Steubenville City Council Chided for ‘Public Tirade’ on Nutcrackers
On a night when council bid goodbye to three of its members, the creator of the Nutcracker Village took members to task Tuesday for talking at their meeting two weeks ago about why so few of the life-sized creations were left at the fort without telling him first.
Mark Nelson told council his family and his business “have been the targets of an orchestrated attack from this very bully pulpit that has damaged my reputation, my business and a really, really great event.”
“This council has painted me out to be a grinch or the ‘Mr. Potter’ of Steubenville, and it pains me, because our family has always viewed Steubenville not for what it used to be but for what it can be,” he said. “…People have confronted my family and me, spoke ill words about us and vowed to no longer continue doing business with my company.”
The meeting in question, on Nov. 30, had featured off-the-cuff pleas by several council members urging Nelson and officials at Historic Fort Steuben to resolve whatever differences had led to roughly 180 of the Nutcrackers being relocated out of the park into the 100 blocks of North and South Fourth streets, and Market Street.
He complained council never reached out to his family or him to understand the whole scope of the story nor did it have the “professional decency” to invite him to be present during what he labeled “their public tirade.”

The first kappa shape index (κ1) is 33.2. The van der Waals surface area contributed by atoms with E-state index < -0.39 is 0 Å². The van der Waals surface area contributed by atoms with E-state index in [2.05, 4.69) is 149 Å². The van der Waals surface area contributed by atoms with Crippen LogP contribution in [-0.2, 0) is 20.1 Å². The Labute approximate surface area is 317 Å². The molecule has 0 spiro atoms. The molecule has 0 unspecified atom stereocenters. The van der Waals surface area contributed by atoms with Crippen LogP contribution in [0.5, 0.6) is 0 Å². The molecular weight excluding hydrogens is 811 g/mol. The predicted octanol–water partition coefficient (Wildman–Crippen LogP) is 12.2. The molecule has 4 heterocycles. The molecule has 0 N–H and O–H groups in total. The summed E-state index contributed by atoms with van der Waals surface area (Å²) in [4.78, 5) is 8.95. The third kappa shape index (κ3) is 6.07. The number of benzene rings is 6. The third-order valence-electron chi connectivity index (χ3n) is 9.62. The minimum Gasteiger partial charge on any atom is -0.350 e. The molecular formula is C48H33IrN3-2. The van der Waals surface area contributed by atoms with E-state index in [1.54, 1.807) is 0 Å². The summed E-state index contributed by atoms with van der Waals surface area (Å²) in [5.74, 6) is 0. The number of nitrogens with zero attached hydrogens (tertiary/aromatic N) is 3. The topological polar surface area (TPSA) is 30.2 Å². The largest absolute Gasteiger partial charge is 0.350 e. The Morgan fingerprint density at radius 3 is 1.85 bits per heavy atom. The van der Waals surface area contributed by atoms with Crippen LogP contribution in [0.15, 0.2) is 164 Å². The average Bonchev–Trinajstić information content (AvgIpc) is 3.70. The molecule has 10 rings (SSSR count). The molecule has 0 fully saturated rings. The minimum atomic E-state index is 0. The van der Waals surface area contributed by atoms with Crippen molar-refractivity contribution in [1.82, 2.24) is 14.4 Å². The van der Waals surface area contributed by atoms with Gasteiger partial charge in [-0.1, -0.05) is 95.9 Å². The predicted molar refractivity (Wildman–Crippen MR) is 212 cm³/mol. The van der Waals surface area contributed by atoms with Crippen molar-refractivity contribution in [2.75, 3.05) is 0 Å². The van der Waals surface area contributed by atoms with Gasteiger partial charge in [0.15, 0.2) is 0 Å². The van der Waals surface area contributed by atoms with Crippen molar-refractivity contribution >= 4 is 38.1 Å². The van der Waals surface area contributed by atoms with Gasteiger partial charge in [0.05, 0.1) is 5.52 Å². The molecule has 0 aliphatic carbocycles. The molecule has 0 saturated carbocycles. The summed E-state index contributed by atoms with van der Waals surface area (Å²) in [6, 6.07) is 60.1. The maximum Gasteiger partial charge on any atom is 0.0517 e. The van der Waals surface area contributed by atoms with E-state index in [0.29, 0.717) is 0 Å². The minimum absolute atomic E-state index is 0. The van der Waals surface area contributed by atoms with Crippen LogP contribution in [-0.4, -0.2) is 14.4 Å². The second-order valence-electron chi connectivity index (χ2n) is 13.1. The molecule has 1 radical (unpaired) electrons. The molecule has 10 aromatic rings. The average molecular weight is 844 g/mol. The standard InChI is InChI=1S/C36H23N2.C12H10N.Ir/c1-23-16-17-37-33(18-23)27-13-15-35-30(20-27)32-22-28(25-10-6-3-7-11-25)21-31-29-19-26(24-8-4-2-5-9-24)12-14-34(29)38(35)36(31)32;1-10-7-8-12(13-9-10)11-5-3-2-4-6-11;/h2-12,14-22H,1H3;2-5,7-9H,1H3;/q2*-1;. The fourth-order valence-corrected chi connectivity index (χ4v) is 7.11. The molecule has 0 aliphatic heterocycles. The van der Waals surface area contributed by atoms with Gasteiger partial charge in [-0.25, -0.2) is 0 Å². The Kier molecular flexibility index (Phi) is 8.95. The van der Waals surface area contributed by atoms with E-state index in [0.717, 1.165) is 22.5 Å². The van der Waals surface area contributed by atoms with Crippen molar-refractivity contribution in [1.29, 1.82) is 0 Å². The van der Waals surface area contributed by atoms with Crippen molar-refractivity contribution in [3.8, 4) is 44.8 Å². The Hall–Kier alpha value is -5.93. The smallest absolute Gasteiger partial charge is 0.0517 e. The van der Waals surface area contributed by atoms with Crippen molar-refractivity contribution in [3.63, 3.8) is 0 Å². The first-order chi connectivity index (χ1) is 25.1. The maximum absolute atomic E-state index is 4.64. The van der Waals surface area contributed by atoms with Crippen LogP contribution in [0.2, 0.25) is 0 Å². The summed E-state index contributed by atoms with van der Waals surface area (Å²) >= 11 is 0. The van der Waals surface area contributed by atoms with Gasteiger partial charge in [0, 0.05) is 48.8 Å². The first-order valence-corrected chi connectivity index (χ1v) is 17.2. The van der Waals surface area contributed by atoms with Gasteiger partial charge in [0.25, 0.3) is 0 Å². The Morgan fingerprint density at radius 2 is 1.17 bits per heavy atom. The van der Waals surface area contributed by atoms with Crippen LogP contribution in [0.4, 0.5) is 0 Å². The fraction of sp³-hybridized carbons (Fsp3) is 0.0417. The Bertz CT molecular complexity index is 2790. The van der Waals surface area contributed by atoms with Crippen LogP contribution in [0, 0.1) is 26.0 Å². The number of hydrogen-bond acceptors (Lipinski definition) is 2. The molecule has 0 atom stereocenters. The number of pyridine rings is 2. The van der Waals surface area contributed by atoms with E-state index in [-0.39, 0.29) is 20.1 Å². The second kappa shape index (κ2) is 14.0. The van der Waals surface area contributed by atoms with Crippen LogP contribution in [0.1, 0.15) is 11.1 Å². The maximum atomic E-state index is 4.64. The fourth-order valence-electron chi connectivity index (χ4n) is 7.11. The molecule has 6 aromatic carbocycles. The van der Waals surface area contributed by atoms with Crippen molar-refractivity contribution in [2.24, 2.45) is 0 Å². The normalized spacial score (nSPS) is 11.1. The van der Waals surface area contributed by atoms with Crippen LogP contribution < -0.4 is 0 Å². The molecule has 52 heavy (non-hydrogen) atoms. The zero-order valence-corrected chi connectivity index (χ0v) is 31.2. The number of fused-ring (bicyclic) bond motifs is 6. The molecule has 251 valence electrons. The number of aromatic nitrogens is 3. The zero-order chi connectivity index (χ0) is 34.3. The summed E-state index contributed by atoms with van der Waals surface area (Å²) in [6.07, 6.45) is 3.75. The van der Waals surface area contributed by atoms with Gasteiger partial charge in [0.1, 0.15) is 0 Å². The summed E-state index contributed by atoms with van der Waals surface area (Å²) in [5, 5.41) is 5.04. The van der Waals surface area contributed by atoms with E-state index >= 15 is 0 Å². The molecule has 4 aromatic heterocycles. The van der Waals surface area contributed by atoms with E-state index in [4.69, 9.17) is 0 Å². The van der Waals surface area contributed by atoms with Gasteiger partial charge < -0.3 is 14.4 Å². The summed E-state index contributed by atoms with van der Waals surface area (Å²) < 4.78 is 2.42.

He said the fort offered him $5,000 to put 60 nutcrackers at the fort for the Christmas season but he turned them down, saying he’s never been paid, nor asked to be paid, for any nutcracker to be on display. And after that offer was refused, he said the fort offered to lease him the sidewalk and area around the fountain for $10,000, which he also declined because it didn’t include advent market chalets, restrooms, access to the Visitors Center, amphitheater or parking lots.
“We view this project as a continually growing event,” he said. “Following our original vision and goal of this grassroots project, we felt it unwise to invest in sidewalk rental but, rather, invest in more infrastructure, advertising, lights for downtown buildings, Christmas trees and, of course, more nutcrackers.”
“Since the first nutcracker was placed in the city, my family has designed and built over 185 nutcrackers which are valued at $5,000 per sculpture, not counting the economic impact to the community,” Nelson said.
“I personally have invested hundreds of thousands of my own money into the Steubenville Nutcracker Village. This event obviously takes place during the Christmas season, which is a time to gather with friends and family, and I and my family have sacrificed our time with friends and family as we have spent countless hours seeing that the project goes off without a hitch so that families from far and wide can come to Steubenville and enjoy the holiday event.”
In other business, City Manager Jim Mavromatis presented the city’s three outgoing councilmembers — 2nd Ward Councilman Craig Petrella, 4th Ward Councilman Scott Dressel and 6th Ward Councilman Bob Villamagna — with an engraved timepiece.